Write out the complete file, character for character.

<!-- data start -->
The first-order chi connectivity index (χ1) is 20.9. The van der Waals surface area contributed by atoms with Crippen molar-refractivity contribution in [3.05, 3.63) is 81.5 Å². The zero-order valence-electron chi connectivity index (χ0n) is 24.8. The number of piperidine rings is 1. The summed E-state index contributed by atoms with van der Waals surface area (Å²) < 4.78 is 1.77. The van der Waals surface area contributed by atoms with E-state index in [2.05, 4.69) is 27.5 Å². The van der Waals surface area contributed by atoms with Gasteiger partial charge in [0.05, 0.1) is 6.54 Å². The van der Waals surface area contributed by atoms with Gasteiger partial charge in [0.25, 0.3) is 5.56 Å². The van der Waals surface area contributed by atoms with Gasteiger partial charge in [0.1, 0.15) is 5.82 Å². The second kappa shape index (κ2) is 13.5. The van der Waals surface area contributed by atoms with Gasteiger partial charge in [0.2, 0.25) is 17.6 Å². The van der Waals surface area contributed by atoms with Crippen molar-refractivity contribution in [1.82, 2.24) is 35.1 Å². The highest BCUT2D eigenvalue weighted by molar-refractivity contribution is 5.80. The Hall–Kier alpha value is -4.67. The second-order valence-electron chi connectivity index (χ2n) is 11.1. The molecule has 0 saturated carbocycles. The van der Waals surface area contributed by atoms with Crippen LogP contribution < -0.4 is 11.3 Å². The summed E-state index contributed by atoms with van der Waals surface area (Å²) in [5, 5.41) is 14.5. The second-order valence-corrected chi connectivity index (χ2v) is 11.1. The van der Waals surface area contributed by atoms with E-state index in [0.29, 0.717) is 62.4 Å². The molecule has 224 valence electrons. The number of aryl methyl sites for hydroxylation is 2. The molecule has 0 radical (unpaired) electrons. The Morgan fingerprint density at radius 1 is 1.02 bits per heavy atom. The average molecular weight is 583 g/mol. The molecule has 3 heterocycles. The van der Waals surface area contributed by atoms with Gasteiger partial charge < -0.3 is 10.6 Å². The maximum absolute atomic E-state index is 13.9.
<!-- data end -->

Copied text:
The first-order chi connectivity index (χ1) is 20.9. The van der Waals surface area contributed by atoms with Crippen molar-refractivity contribution in [3.05, 3.63) is 81.5 Å². The zero-order valence-electron chi connectivity index (χ0n) is 24.8. The number of piperidine rings is 1. The summed E-state index contributed by atoms with van der Waals surface area (Å²) < 4.78 is 1.77. The van der Waals surface area contributed by atoms with E-state index in [2.05, 4.69) is 27.5 Å². The van der Waals surface area contributed by atoms with Gasteiger partial charge in [0.05, 0.1) is 6.54 Å². The van der Waals surface area contributed by atoms with Gasteiger partial charge in [0.25, 0.3) is 5.56 Å². The van der Waals surface area contributed by atoms with Gasteiger partial charge in [0.1, 0.15) is 5.82 Å². The second kappa shape index (κ2) is 13.5. The van der Waals surface area contributed by atoms with Gasteiger partial charge in [0.2, 0.25) is 17.6 Å². The van der Waals surface area contributed by atoms with Crippen molar-refractivity contribution in [1.82, 2.24) is 35.1 Å². The highest BCUT2D eigenvalue weighted by molar-refractivity contribution is 5.80. The Hall–Kier alpha value is -4.67. The second-order valence-electron chi connectivity index (χ2n) is 11.1. The molecule has 0 saturated carbocycles. The van der Waals surface area contributed by atoms with Crippen LogP contribution < -0.4 is 11.3 Å². The summed E-state index contributed by atoms with van der Waals surface area (Å²) in [5, 5.41) is 14.5. The second-order valence-corrected chi connectivity index (χ2v) is 11.1. The van der Waals surface area contributed by atoms with E-state index in [0.29, 0.717) is 62.4 Å². The molecule has 224 valence electrons. The number of aryl methyl sites for hydroxylation is 2. The molecule has 0 radical (unpaired) electrons. The Morgan fingerprint density at radius 1 is 1.02 bits per heavy atom. The average molecular weight is 583 g/mol. The molecule has 3 heterocycles. The van der Waals surface area contributed by atoms with Gasteiger partial charge < -0.3 is 10.6 Å². The maximum absolute atomic E-state index is 13.9.